The Saint novels are pretty much devoid of explicit sex scenes. There is violence but it's not extreme the way a lot violence and death is presented today. The catch with these, however, is that they're old--written between (roughly) the 1930s and the 1960s. The earlier ones are better than the latter ones, but the latter ones move more into "spy" territory, rather than the dashing rogue bandit genre. (Also some of the much later ones weren't written by the original author, Leslie Charteris, and it's obvious.) Apparently there is a new film in the works, if that makes a difference and your boy wants to be ahead of the curve. (I started reading them around Grade 7.)

Like BlueHorse I read Bond around that age. I've gone back to them a few times as an adult. They are problematic in a lot of ways, but I wouldn't necessarily say he can't or shouldn't read them. Part of growing up and growing as a reader involves encountering some things that are challenging and uncomfortable, but that said, I'm sure there are much, much better choices out there today.
posted by sardonyx at 10:34 AM on March 31 [1 favorite]


"Spy High" by A.J. Butcher. Like "Alex Rider," it's a multi-book series with modern sensibilities and targets a YA readership.
posted by Iris Gambol at 11:17 AM on March 31


Thinking of my dad's bookshelf again – if your kid has tolerance for the older stuff, The Thirty-Nine Steps and Greenmantle, both by John Buchan and featuring the heroic Richard Hannay, are cracking good reads.
posted by zadcat at 11:55 AM on March 31 [2 favorites]


There is no compelling reason to delve into the classics of the genre IMHO. The Cold War is going to be abstract and irrelevant to a 13 year old; Bond is dripping with misogyny; The Saint is dripping with damsels in distress.

There is just so much better contemporary fictiuon. The suggestion for the Alex Ryder series is excellent.
posted by DarlingBri at 12:04 PM on March 31 [1 favorite]


I don't disagree that there should be modern, appropriate choices for a good read, DarlingBri. I only offered up what I did as a historical/canonical perspective. I don't know what type of reader bitbotbit's son is. If he's the type to want to delve deeply into the genre and wants to understand where it came from and how it evolved, great. We've discussed some older options that reach back a little ways into the origins of the genre. If he's not, and he just wants modern stories that he has an easier time relating to, then people have offered up those as well. More choice and more informed choices are better that limited choices.

As a kid, I was the type that wanted to get a full understanding of everything I took an intereste in, so I read the really old stuff, I read the slightly older stuff and I read the contemporary stuff. The advantages to the older stuff was it it was gentler, for lack of a better word. No rape scenes. No vicarious torture scenes (or if those events happened, they weren't described in detail.)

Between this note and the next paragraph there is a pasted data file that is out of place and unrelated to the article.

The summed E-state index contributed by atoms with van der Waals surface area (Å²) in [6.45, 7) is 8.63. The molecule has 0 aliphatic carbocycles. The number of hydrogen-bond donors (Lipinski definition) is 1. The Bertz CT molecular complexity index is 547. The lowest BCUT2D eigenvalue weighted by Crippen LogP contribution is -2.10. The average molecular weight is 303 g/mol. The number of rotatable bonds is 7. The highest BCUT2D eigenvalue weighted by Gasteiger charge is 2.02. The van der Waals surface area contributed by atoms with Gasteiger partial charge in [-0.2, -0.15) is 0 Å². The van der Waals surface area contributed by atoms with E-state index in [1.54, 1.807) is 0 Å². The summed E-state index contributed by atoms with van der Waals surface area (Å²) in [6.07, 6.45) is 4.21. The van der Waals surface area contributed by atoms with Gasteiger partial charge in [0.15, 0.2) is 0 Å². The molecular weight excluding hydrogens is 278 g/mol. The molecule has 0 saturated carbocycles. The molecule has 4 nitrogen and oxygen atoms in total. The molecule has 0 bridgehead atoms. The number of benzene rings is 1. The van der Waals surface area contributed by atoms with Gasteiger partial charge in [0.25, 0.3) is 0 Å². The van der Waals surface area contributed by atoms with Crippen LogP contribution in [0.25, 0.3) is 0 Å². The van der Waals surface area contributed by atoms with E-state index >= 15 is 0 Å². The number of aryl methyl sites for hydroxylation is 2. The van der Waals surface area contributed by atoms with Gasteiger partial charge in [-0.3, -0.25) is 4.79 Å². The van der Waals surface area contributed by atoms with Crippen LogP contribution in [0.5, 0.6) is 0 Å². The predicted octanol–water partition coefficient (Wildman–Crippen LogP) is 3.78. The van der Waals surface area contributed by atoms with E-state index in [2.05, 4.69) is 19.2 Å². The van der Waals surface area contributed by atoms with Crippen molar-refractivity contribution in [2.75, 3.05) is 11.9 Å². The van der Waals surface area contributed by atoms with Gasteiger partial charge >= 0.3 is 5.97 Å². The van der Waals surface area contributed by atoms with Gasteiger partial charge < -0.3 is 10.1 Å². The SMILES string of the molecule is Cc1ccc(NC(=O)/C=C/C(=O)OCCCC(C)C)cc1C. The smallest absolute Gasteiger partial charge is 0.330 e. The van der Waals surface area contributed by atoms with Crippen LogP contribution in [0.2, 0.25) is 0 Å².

And while Patrician Holm was rescued a few times by Simon Templar, she wasn't a damsel in distress and ended up helping him out way more than once, so for books written at the time, I took that as a win (and as a female reader, I didn't feel shortchanged or hurting for strong women characters.)

I'd hope that there are more modern, age-appropriate works out there. I probably didn't need to be reading Robert Ludlum as a teenage girl, and as much I loved The Bourne Identity, I would have been so much happier not to have had to suffer through what they did to (smart and Canadian!!!!) Marie. Ugh. (But at the same time, it certainly prepared me for a lifetime of reading about how male characters are motivated by violence inflicted upon "their" women.)
posted by sardonyx at 1:17 PM on March 31 [2 favorites]


And since bitbotbit admitted to being unfamiliar with the genre, it doesn't hurt to offer up some commentary on famous/classic works of the genre to say, "Bond may be famous--because of the movies--so here's what's good and bad about the books, should bitbotbit junior show an interest in them." Forewarned is forearmed. And again, I'm a proponent of people (including children and teens) picking the books that interest them, but it doesn't hurt to have a parent who understands what the child is reading, if only to take an interest in the kid's own interests.